Artenara is one of the not-so-easily accessible villages on Gran Canaria. It is overlooking the Caldera de Tejeda, and is on a slightly higher level than Tejeda. There are even fewer buses, the one I caught was from Teror and I believe it is the only route - bus number 220.
We'd been through Artenara once before but it was literally that - going through with just a small pause at one of the miradores (I swear the village has more viewpoints per capita than anyplace else I've been before). My plan was to get there, to walk about the village, maybe have a lunch and head back.
The village is small, neat and pretty, mostly white, with a few restaurants and typical two-towered church. What makes it different is an absolutely astonishing backdrop of the Caldera, and the Atlantic, and Teide on Tenerife. Not even Tejeda can boast that much view. You probably can see La Gomera as well, but you'd need a clearer day for that. As it was, only Teide was peeking over the sea of clouds.
There is one nice place to visit inside the village which is the cave museum. It is a free museum (although they ask for donations of course) where they show you how exactly the locals used the abundance of natural caves to simplify the building - they basically took the room-sized ones, cleared up a bit, leveled and that, put some simple furniture inside - and voila, a house is ready for moving in. Aborigines did the same, except with less furniture. Apparently, these houses stay cool in summer and not so cold in winter - probably due to the low thermal conductivity of the rock.
favourite spot on the island, Cruz de Tejeda, with a distance of just 7.6 km indicated. But of course I had to go there. I know the bus schedule by heart now, and I knew I had just over two hours to get there. I figured it was enough time, and I was right, sort of.
The path goes up, past another mirador and soon gets into a Canarian pine forest. The whole path goes along the edge of the Caldera, but the first leg is a bit away from it, leaving a low crest between you and the views. There are plenty of openings though and at least one cul-de-sac branch which leads to Montana Artenara. I did go up this one and got yet another beautiful view.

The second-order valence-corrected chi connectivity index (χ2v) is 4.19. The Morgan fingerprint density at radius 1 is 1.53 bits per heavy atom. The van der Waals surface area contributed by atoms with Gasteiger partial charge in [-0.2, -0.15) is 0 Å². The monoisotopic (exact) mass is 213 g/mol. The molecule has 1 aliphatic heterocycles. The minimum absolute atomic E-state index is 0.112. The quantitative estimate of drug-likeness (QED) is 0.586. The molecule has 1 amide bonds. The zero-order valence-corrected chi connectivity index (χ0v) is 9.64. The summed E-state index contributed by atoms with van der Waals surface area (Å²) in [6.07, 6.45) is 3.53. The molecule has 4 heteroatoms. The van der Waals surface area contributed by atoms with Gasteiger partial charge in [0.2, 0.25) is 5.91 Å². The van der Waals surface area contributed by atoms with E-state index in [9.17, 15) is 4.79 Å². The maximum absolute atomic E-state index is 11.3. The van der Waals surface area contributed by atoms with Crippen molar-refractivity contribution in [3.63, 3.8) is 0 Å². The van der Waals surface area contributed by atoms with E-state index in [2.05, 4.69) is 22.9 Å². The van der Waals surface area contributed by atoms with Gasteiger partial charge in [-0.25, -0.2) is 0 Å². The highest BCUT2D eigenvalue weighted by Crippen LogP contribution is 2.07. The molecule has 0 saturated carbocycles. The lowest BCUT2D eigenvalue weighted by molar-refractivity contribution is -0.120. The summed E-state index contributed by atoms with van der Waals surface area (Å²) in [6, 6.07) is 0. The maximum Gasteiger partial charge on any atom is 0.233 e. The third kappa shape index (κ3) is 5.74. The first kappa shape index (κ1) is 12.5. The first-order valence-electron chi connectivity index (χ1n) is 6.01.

On the picture above you can see the path - still running up and up. It's not a very steep up, granted, but between it and a couple of extra bits that I didn't count on originally, the time needed to walk 7.6 km went up too. I ended up nearly running at the end - never a good idea in the mountains, and don't listen to the runners, they are mad bunch anyway.
Later I checked and found that Artenara is about 300 meters lower than Cruz de Tejeda. It's not a lot, but in practice it translates into looong walk up, a wobbly to and fro in the middle followed by a sharp down at the very end. Maybe it's better to do the walk in the opposite direction - from Cruz de Tejeda to Artenara. The initial ascent will be on a sharpish side, but then it's a luxury of not-too steep downhill.
There are at least two signposted branches (if there were others, I missed them) off the same walk to the caves - one set of completely artificial ones, one (Cuevas de Caballero, closer to Cruz de Tejeda) - a mixture of natural and artificial ones. One that I saw, the nearest to the path, looked artificial. I didn't try to get to the other ones, as there was no obvious path and where you could walk looked slippery. Nice rock formations, though.
As I was coming close to Cruz de Tejeda, the clouds in the neighbouring barranco became visible. By now I must be used to it, but but it still surprises me how different weather can be on the two sides of relatively low mountain range.
Little pimple on the mountains in the middle of the pic below is the military installation at Pico de Las Nieves - the highest point of the island.
As the afternoon progressed, the mist started setting in the caldera as well.
|This, or very similar photo, took 7th place in 2015 "Wiki loves Earth" competition|
Overall verdict - nice walk, about two hours without any branching off/checking of things. Though if you feel like it, you can make it as long as you wish. You don't need a map (although I will try to have another go at the new version of googlemaps), but you do need suitable shoes. Don't go if there were recent rains - some bits of the walk are very likely to be slippery when wet, and then you have a few hundred meters to go down to - not a perspective I'd cherish.
Inland Gran Canaria pics on shutterstock - here